For years, bicyclists who’ve cruised through central Birmingham have looked longingly to the right as they rode east along First Avenue South past Sloss Furnaces National Historic Landmark toward the resurging Avondale neighborhood.
Just south of the road, there’s a strip of land that has long been eyed as a potential walking and bike trail connection to Avondale. Anticipation grew as the Red Rock Trail network expanded in central Birmingham with the opening of the downtown Rotary Trail. It links to a popular section of the Jones Valley Trail that runs past the Pepper Place retail complex and farmers market and on to Sloss Furnaces.
Extending the Jones Valley Trail to Avondale’s 41st Street always seemed like a no-brainer. That dream came a step closer to reality as the nonprofit Freshwater Land Trust unveiled plans to raise funds to complete the next phase of the trail.
“We are thrilled to move forward on this long-anticipated project,” said Rusha Smith, Freshwater Land Trust executive director. She said the Land Trust is working with the city of Birmingham and a number of landowners to complete design and construction documents. The next step is to solicit and secure funds for construction, which the Land Trust hopes to begin this year and complete in time for the 2021 World Games.
When complete, the Jones Valley Trail will be a safe, car-free route for walkers, joggers and bicyclists to travel some 2.5 miles to the east, from Birmingham’s booming Parkside area, which includes Railroad Park and Regions Field, through Lakeview with its expanding housing, restaurants and clubs, and on to Avondale. The Jones Valley Trail connects to downtown’s north and south sides, including the central business district, UAB and its medical complexes, as well as the neighborhoods of Highland Park, Forest Park, Glen Iris and Five Points South.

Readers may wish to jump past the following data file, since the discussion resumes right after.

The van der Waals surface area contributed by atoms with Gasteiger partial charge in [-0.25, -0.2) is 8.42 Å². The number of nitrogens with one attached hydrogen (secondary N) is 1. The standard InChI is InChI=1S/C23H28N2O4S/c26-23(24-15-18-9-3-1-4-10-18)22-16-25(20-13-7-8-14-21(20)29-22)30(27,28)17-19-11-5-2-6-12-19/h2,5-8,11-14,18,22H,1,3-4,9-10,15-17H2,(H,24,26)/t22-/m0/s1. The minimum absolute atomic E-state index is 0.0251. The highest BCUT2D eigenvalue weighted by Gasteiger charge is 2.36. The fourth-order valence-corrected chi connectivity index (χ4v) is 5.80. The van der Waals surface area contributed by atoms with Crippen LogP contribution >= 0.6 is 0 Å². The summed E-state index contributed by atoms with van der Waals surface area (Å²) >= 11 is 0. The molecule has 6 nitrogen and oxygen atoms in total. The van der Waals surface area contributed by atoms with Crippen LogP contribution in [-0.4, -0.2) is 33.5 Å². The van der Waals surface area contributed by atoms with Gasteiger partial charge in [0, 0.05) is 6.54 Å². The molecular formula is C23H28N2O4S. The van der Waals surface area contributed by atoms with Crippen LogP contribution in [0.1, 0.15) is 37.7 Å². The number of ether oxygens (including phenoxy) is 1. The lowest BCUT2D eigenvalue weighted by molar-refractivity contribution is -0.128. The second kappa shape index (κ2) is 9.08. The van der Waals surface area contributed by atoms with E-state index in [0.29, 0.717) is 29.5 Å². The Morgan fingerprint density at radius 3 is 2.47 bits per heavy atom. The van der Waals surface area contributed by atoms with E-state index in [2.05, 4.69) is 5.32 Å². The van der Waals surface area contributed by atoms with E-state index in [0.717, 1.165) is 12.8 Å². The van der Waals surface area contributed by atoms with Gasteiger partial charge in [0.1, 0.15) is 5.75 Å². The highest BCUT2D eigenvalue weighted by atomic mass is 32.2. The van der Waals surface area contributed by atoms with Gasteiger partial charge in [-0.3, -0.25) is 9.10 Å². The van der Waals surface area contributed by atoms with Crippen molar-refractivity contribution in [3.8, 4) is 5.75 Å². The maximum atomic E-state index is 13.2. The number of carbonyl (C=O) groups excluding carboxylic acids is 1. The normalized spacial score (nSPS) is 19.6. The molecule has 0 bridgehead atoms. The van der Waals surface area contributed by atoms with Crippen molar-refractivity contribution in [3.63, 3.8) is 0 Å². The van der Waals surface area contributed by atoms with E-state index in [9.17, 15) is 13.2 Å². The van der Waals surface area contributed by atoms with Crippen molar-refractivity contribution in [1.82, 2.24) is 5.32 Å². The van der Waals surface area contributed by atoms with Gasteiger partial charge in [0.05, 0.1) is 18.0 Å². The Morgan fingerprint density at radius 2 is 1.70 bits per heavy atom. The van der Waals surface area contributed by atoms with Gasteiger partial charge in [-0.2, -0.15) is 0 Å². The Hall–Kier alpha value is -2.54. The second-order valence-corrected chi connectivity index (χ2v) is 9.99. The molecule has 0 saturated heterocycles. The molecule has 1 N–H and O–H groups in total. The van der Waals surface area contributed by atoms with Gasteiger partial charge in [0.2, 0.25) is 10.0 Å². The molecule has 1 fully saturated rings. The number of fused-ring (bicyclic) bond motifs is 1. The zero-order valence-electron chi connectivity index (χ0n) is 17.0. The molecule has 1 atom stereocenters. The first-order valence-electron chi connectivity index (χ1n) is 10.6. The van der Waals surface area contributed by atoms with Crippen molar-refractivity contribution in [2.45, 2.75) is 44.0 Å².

“The Jones Valley Trail is another great example of how trails, sidewalks and greenways can connect communities and inspire growth and economic development,” said Carolyn Buck, who directs the Red Rock Trail project for the Land Trust.
Conceived more than a decade ago, the Red Rock master plan envisions a 750-mile network of trails, sidewalks, greenways and “blueways” – accessible creeks and rivers where people can canoe and kayak – throughout Jefferson County, connecting nearly every community. To date, more than 115 miles of trails have been completed along six major corridors. The network is helping connect neighborhoods to major parks and open spaces across the county, including Vulcan Park and Museum, George Ward Park, Ruffner Mountain and Red Mountain Park. It sets the stage for expanding trails into surrounding counties. Alabama Power and the Alabama Power Foundation have long supported the Land Trust and efforts by others to expand parks and greenways in the Birmingham area and statewide.
Smith said fundraising for the Jones Valley Trail extension is underway. She said the project fits in with Birmingham’s sustainability goals, which include making the city more walkable and providing more transportation options that reduce the need to drive a car. In 2018 the city approved a new “complete streets” policy that is driving upgrades of city roadways to include sidewalks, bike lanes and other improvements. The policy is designed to encourage people to get outdoors and walk or bicycle, which provide important health benefits.
“There are so many benefits to having a true network of parks, trails and greenways in our community,” Smith said. “Extending Jones Valley Trail is another positive development in boosting quality of life for all of us who live here. But it also helps make Birmingham and Jefferson County even more attractive – for tourists, for people and businesses looking to relocate, and especially for young people and entrepreneurs who seek out communities with these amenities.”
Learn more about Red Rock Trail system and the Freshwater Land Trust at www.freshwaterlandtrust.org.